The New Jersey Devils came into the 2017 Buffalo Sabres Prospect Challenge feeling pretty darn good about themselves and where they were as an organization in terms of prospect depth.

After the first game, the Devils had even more reason to be confident.  They were able to hand the hometown Sabres a defeat while showcasing their shiny new toys, Nico Hischier and Will Butcher.

Following that victory, the Devils were demolished by the Pittsburgh Penguins and Boston Bruins prospect teams and were left licking their wounds.

Anyone affiliated with the Devils however weren’t concerning themselves with the score, but instead focused on the positives from their three games.

All weekend long, the Devils brass were excited by what they had with their two big names, however the two prospects that really stole the show for myself and confirmed by the Devils staff, were Marian Studenic and Jesper Bratt.

GM Ray Shero took some time prior to leaving for New Jersey Monday afternoon to discuss the Devils prospects and the challenge of playing in these rookie tournaments.

Who has impressed you at this tournament?

Ray Shero: Um….

For your team.

RS: Oh!  (looks at scoreboard it says 8-3), oh god.  I thought Jesper Bratt has been great for us.  Studenic has played really well for us.  I could say Hischier for the two games but that’s obvious, same with Will Butcher, I thought he had two good games for us.  Our first game was very competitive, unfortunately against Pitt not so much and in this game (9-3 Bruins win) we haven’t really had a chance.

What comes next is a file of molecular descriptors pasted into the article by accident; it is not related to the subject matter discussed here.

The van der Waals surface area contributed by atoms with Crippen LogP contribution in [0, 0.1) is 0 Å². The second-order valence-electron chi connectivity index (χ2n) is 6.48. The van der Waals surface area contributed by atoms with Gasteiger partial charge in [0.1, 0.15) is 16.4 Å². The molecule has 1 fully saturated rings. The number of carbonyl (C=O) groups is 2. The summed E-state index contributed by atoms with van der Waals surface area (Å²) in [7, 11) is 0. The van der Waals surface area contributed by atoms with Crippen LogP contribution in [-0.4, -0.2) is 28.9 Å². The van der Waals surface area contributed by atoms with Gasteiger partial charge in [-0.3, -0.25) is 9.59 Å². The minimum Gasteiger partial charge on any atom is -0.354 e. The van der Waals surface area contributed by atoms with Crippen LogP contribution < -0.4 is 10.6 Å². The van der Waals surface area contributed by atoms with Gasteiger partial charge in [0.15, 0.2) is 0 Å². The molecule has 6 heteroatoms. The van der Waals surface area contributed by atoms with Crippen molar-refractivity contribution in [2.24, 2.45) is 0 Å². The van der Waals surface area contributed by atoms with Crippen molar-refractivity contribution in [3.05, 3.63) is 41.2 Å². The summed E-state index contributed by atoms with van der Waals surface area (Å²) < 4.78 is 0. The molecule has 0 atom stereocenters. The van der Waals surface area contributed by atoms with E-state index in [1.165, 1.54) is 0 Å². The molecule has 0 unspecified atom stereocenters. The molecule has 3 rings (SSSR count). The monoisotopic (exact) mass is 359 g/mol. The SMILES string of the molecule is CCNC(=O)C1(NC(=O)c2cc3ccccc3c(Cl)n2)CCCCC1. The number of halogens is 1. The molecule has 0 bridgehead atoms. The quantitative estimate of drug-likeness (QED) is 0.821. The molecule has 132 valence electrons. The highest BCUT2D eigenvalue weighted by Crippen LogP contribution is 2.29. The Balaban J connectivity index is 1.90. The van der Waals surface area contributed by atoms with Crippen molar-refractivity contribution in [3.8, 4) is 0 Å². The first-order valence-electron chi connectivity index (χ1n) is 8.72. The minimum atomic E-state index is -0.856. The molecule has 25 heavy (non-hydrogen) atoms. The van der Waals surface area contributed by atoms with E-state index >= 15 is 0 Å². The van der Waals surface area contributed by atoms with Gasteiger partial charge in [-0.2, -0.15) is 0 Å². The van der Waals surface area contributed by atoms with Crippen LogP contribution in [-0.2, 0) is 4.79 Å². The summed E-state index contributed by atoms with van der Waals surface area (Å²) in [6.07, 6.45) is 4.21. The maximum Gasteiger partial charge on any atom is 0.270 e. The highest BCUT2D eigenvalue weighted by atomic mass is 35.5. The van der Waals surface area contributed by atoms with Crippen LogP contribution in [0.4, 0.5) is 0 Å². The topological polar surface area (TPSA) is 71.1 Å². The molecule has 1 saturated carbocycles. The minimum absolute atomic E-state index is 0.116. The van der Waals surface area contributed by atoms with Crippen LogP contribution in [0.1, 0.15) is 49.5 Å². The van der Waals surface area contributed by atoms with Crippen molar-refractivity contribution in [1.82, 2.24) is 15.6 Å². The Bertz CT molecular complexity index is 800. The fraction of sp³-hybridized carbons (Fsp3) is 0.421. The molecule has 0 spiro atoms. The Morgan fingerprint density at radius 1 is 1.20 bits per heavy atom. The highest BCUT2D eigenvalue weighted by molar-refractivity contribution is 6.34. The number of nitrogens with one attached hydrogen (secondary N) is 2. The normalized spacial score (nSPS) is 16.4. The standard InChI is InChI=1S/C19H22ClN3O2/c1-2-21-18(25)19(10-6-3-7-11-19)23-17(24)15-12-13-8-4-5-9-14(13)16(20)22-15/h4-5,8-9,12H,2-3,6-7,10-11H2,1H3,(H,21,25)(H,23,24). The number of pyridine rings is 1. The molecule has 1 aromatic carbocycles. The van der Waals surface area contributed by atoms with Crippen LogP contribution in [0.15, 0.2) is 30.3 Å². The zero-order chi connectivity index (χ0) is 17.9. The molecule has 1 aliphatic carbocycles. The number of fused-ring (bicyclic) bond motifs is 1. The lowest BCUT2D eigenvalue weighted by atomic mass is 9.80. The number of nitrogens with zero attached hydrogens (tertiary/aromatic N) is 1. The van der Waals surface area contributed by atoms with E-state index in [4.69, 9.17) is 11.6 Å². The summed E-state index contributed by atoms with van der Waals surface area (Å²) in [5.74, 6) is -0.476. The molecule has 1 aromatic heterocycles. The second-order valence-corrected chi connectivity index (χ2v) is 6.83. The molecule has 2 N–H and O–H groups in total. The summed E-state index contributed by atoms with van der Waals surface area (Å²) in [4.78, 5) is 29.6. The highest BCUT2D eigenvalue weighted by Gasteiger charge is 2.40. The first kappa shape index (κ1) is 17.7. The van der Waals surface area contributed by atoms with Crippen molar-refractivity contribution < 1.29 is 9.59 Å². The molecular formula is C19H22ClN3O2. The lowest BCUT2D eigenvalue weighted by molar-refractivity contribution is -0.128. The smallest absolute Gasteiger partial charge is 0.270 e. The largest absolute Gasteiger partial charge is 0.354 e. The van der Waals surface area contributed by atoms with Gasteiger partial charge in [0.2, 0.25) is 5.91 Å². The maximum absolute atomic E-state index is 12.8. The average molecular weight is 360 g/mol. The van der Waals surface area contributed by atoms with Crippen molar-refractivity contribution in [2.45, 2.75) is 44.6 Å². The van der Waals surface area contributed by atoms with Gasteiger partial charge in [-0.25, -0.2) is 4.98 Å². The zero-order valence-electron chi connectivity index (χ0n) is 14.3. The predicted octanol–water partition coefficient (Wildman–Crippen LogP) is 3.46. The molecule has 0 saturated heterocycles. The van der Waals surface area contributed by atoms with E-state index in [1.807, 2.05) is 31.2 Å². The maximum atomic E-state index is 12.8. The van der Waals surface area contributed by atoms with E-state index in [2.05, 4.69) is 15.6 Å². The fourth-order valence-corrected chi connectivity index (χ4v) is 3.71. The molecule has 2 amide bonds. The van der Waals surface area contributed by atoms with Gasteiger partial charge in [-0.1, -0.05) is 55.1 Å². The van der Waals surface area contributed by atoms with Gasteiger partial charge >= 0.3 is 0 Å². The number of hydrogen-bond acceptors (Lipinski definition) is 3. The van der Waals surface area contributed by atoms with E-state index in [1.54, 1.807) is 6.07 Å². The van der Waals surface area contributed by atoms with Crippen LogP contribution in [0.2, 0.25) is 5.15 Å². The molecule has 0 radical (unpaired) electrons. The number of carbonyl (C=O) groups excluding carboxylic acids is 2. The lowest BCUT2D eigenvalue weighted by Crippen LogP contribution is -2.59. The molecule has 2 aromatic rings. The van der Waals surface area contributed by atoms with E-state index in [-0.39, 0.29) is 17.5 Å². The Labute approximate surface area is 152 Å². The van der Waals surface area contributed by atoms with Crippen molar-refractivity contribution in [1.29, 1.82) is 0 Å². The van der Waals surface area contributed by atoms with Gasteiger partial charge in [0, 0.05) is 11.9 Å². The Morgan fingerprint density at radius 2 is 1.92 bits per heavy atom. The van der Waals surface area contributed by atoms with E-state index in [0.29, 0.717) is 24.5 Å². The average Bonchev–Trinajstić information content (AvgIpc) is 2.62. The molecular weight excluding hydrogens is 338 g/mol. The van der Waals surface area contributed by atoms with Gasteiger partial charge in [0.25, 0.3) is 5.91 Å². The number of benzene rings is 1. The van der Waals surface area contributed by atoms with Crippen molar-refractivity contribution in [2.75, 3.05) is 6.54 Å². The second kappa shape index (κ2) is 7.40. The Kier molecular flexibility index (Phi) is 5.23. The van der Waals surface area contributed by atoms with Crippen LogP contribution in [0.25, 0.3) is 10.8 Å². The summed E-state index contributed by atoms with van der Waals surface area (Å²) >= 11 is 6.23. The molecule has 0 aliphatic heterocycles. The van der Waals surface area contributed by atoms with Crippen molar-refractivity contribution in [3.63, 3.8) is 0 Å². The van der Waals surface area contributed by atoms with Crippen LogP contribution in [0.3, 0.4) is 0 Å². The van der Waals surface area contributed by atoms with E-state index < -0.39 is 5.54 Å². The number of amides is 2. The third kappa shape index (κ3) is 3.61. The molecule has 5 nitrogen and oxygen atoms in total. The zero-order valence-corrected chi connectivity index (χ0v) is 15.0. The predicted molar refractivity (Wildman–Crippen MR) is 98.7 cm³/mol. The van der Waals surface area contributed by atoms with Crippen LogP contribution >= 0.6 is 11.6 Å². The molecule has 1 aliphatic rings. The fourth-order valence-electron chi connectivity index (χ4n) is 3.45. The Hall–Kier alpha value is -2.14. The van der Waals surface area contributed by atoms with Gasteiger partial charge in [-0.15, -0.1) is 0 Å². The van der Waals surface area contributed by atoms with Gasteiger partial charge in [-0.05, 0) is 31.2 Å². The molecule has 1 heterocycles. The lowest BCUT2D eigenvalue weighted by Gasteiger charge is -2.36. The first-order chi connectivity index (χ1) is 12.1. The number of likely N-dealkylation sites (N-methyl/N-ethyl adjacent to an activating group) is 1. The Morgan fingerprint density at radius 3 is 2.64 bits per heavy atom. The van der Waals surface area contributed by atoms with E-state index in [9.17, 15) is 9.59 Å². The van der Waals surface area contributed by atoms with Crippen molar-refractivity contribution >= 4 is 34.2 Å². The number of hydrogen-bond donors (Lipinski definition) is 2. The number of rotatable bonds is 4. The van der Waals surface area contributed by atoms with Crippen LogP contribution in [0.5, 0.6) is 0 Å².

Unfortunately it’s not Mac’s day (goalie McKenzie Blackwood) but when it comes to this and I was talking to Jason Botterill and (Boston Bruins GM) Don Sweeney about this and how all of these rookie tournaments are going on and it’s a lot of the same, you know, you see Charlie McAvoy and Charlie’s out there and he’s like what’s going out here?  The puck is in the net all the time!

It’s hard to play in these things sometimes because they’re really scrambly and no systems, but there’s a lot of energy and a lot of power plays and stuff happens, but I really like playing in them and I’ve done them for a long time because this is hard.  It’s only three games but it’s hard.

Everyone is getting ready for next week and I love doing these things, win or lose.  I have no idea what my record is in these things I’m pretty sure I have a winning record, but, I always look back at the tournaments and think they’re fantastic and it’s nice to see the other players on the other teams and I think Buffalo has done a great job hosting it.  Did anyone else play well?

Well actually, the guy I wanted to talk to you about was Studenic, I thought he was outstanding

RS: No you’re right, he’s been very good.  I’ve been very happy with him today, very happy with him overall.  You know, can really shoot the puck, move his feet.  He’s been impressive since development camp, here and looking forward to seeing him at the big camp and I think it’s a nice story so far where a guy like him, or Bratt you know aren’t the high draft picks.

To see them doing really well, that’s what you need and again, we’ll see where it goes, but so far been very happy with him.